Using methods borrowed from epidemiology, researchers have identified Anatolia, a peninsula that is now part of Turkey, as the origin of the major language families of Europe and West Asia.
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English is one member of a large family, the Indo-European languages, that are now spoken by a huge swath of the world. But where they originated is the subject of controversy, with experts undecided between two areas of western Asia.
Borrowing a technique used to reconstruct family trees for viruses, an international research team has come down squarely on one side of the debate: Indo-European languages originated in Anatolia, a southwestern Asian peninsula that is now part of Turkey, between 8,000 and 9,500 years ago, and were carried, at least in part, by the spread of agriculture.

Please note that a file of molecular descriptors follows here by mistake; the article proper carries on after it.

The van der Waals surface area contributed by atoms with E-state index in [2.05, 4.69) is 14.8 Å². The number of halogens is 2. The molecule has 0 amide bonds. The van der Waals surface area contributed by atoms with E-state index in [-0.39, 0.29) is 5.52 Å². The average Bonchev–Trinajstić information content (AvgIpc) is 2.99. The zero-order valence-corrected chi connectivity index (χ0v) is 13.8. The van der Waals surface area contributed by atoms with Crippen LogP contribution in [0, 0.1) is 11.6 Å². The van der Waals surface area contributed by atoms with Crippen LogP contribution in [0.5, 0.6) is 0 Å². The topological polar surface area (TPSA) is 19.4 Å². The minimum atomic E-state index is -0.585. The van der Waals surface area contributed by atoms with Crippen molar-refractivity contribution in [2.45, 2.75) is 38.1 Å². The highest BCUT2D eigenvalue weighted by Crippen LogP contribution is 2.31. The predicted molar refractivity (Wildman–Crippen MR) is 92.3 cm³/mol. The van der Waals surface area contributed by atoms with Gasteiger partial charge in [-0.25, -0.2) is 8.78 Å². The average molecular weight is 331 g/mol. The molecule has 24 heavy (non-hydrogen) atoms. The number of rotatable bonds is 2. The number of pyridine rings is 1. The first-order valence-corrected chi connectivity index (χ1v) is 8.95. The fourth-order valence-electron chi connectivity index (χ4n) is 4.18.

Other researchers maintain that Indo-European languages originated in the steppes north of the Caspian and Black seas 6,000 years ago and were spread by the semi-nomadic Kurgan people.
"These two theories have two different ages and homelands, and by tracing back in time using these methods to study viral outbreaks, we are able to test between the theories," Quentin Atkinson of the University of Auckland in New Zealand said in an audio interview released by the journal Science, in which the new research appears.